Pope Francis visited Sweden to mark the 499th anniversary of the Protestant Reformation, when Martin Luther split with the church and wrote his famous 95 theses. At the heart of Luther’s dissent was the Catholic practice of selling of indulgences, a common happening even though it was officially frowned upon by the church. (An indulgence is a way to mitigate punishment for one’s sins.) Nearly 500 years later, Pope Francis believes that Luther’s dissent was ultimately good for Catholicism.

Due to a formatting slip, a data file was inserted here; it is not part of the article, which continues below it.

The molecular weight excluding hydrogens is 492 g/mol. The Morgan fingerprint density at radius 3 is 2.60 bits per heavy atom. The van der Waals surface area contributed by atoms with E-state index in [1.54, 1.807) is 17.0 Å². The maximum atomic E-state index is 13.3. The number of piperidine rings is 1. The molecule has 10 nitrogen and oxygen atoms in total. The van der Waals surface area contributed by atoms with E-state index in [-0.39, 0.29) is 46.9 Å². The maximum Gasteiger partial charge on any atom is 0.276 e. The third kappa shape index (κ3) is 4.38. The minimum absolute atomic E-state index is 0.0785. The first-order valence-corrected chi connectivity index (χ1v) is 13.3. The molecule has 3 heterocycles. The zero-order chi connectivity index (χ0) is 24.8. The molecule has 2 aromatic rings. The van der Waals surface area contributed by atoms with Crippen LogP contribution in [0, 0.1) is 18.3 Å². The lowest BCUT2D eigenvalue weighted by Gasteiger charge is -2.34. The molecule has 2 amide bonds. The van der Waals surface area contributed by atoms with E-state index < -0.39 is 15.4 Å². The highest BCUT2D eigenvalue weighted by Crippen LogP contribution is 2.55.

“With gratitude we acknowledge that the Reformation helped give greater centrality to sacred Scripture in the church’s life,” Pope Francis said in the thousand-year-old Lund Cathedral in Sweden, presenting a joint declaration with Bishop Munib Younan, president of the Lutheran World Federation. The age-old schism between the Lutheran and Catholic churches has never fully healed. In the joint declaration both men pledged to “renew our commitment to theological dialogue” between the churches. The Pope met with King Carl XVI of Sweden. King Carl XVI has a busy calendar these days. In December he’ll give out the Nobel Prizes, including one for Bob Dylan, who has been a member of almost all religions.